Meanwhile, BAM Cinematek offered its own salute to Kino by hosting a week-long run of a beautiful new print of Wong Kar Wai's 1997 oddity "Fallen Angels", about an angst-ridden hit man, his beautiful 'assistant' (who likes to put on sexy underwear and masturbate without putting out her cigarette), and several random freaks who play as grotesque satires of characters from Wong's "Chungking Express".
BAM curator Florence Almozini discussed their method of honoring Kino by stating, "We didn't want to copy another institution's program so we decided to choose one of their titles and give it a longer run," adding "it's one of the older Wong Kar-Wai titles that actually doesn't screen often and is simply incredible on the big screen." The run also coincides with the film's own 10th anniversary, and the kickoff of BAM's 10-day salute to current Hong Kong cinema, "The New Decade", which begins tonight.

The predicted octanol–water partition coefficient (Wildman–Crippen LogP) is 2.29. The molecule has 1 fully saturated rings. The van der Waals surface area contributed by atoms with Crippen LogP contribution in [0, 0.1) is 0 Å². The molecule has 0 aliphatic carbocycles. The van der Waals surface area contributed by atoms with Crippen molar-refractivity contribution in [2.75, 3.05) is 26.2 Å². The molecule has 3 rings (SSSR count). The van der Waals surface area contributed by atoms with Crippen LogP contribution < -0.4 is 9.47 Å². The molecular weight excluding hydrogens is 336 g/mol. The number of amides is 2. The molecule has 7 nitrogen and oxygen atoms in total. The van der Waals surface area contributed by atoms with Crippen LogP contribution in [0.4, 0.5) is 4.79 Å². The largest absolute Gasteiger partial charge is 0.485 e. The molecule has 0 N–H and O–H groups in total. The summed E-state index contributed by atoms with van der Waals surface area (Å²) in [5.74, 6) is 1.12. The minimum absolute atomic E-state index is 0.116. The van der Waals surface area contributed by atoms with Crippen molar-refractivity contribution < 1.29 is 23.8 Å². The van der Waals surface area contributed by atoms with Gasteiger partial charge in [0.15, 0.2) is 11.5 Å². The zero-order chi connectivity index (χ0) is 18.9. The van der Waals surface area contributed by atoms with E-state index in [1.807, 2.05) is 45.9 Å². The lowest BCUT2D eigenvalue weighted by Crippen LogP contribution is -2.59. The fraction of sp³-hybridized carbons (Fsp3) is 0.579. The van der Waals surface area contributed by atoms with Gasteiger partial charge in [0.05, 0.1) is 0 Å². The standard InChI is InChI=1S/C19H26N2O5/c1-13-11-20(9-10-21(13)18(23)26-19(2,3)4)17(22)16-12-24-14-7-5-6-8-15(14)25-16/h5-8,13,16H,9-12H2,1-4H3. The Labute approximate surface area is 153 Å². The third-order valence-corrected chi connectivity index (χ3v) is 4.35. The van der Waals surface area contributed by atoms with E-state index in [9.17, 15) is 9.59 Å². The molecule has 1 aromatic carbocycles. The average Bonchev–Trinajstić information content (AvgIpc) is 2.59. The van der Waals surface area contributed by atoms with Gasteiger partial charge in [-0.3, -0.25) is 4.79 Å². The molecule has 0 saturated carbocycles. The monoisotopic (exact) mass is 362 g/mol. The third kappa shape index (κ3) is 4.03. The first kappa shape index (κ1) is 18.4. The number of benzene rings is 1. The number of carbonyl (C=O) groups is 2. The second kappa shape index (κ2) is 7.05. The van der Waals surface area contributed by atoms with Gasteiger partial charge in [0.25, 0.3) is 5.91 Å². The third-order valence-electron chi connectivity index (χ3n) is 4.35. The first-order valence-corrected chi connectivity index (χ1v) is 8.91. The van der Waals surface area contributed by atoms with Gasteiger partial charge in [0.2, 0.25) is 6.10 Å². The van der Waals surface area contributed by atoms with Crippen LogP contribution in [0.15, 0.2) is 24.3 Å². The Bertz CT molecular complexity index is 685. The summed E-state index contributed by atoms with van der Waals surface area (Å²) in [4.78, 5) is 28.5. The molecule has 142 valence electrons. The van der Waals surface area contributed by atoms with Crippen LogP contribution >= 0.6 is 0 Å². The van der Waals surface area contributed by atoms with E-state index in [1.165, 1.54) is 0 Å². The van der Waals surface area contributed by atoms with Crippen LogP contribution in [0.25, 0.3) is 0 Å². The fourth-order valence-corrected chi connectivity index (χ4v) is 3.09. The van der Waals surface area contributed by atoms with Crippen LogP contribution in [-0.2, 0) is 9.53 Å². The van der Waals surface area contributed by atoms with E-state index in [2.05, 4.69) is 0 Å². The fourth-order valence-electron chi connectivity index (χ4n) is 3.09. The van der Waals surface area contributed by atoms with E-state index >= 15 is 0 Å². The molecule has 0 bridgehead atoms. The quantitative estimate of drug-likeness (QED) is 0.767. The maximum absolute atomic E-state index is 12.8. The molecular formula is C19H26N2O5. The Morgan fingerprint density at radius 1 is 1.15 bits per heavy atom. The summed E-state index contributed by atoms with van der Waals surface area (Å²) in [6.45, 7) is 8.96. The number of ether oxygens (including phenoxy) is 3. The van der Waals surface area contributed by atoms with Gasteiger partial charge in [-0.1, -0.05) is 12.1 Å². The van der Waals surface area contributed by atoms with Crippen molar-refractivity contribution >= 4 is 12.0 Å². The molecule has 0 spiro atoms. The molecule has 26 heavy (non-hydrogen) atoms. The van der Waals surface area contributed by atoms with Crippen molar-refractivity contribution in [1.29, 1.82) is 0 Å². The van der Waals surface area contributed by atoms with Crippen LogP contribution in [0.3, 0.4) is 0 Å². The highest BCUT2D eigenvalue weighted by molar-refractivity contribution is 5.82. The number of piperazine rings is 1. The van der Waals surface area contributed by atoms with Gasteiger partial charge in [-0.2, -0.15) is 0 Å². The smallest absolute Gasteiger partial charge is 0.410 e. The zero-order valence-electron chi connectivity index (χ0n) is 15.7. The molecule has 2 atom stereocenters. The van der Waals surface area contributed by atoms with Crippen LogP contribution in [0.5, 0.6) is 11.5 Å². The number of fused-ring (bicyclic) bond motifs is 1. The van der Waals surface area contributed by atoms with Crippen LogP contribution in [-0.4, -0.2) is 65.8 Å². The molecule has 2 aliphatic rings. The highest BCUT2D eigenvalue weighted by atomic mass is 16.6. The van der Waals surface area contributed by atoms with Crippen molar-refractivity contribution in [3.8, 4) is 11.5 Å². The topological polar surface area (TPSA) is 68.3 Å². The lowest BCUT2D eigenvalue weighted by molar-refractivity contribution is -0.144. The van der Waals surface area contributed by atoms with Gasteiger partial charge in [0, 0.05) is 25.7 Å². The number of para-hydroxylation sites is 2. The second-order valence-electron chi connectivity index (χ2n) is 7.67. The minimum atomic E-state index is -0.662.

Seth Gordon's Slamdance-winning arcade documentary "The King of Kong: A Fistful of Quarters" could hardly have had a better venue for a premiere than the Museum of the Moving Image, with its prominently featured video games and functioning arcade. The film centers around loveable underachiever Steve Wiebe, a Seattle engineer who works himself out of his post-layoff depression by buying a Donkey Kong machine and obsessively working to break the Kong world record set nearly 20 years earlier by Billy Mitchell, mulleted king of the arcade. Wiebe's unwitting rivalry with Mitchell, as well as his accidental alliance with gaming pariah Mr. Awesome, runs him afoul of Mitchell's myriad disciples, and they infuriatingly set about not only stripping him of his record but attempting to prevent him from ever setting a new one. The audience is gripped by the saga of a good man being victimized by the lamest people on earth- even Wiebe's mildly embarrassed wife cannot help but be appalled by the way these nerds treat him.